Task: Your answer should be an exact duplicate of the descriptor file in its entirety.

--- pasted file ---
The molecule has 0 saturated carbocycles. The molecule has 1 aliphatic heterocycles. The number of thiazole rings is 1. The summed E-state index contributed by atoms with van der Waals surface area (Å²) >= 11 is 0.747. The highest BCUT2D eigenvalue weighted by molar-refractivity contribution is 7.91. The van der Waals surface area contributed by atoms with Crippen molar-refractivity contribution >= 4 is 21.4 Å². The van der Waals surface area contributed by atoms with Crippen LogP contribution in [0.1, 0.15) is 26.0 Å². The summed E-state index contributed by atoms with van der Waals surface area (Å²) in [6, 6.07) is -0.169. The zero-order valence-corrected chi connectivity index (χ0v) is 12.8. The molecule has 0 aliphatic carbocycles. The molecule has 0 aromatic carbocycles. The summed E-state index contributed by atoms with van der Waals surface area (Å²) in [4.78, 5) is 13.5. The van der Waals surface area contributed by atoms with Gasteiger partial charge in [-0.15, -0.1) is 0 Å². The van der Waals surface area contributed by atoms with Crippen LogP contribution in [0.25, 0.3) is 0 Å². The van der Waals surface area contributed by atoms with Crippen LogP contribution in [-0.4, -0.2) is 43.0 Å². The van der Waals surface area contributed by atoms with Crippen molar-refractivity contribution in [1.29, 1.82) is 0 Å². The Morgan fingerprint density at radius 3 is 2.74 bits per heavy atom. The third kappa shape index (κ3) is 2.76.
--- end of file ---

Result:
The molecule has 0 saturated carbocycles. The molecule has 1 aliphatic heterocycles. The number of thiazole rings is 1. The summed E-state index contributed by atoms with van der Waals surface area (Å²) >= 11 is 0.747. The highest BCUT2D eigenvalue weighted by molar-refractivity contribution is 7.91. The van der Waals surface area contributed by atoms with Crippen molar-refractivity contribution >= 4 is 21.4 Å². The van der Waals surface area contributed by atoms with Crippen LogP contribution in [0.1, 0.15) is 26.0 Å². The summed E-state index contributed by atoms with van der Waals surface area (Å²) in [6, 6.07) is -0.169. The zero-order valence-corrected chi connectivity index (χ0v) is 12.8. The molecule has 0 aliphatic carbocycles. The molecule has 0 aromatic carbocycles. The summed E-state index contributed by atoms with van der Waals surface area (Å²) in [4.78, 5) is 13.5. The van der Waals surface area contributed by atoms with Gasteiger partial charge in [-0.15, -0.1) is 0 Å². The van der Waals surface area contributed by atoms with Crippen LogP contribution in [0.25, 0.3) is 0 Å². The van der Waals surface area contributed by atoms with Crippen LogP contribution in [-0.4, -0.2) is 43.0 Å². The van der Waals surface area contributed by atoms with Crippen molar-refractivity contribution in [1.29, 1.82) is 0 Å². The Morgan fingerprint density at radius 3 is 2.74 bits per heavy atom. The third kappa shape index (κ3) is 2.76.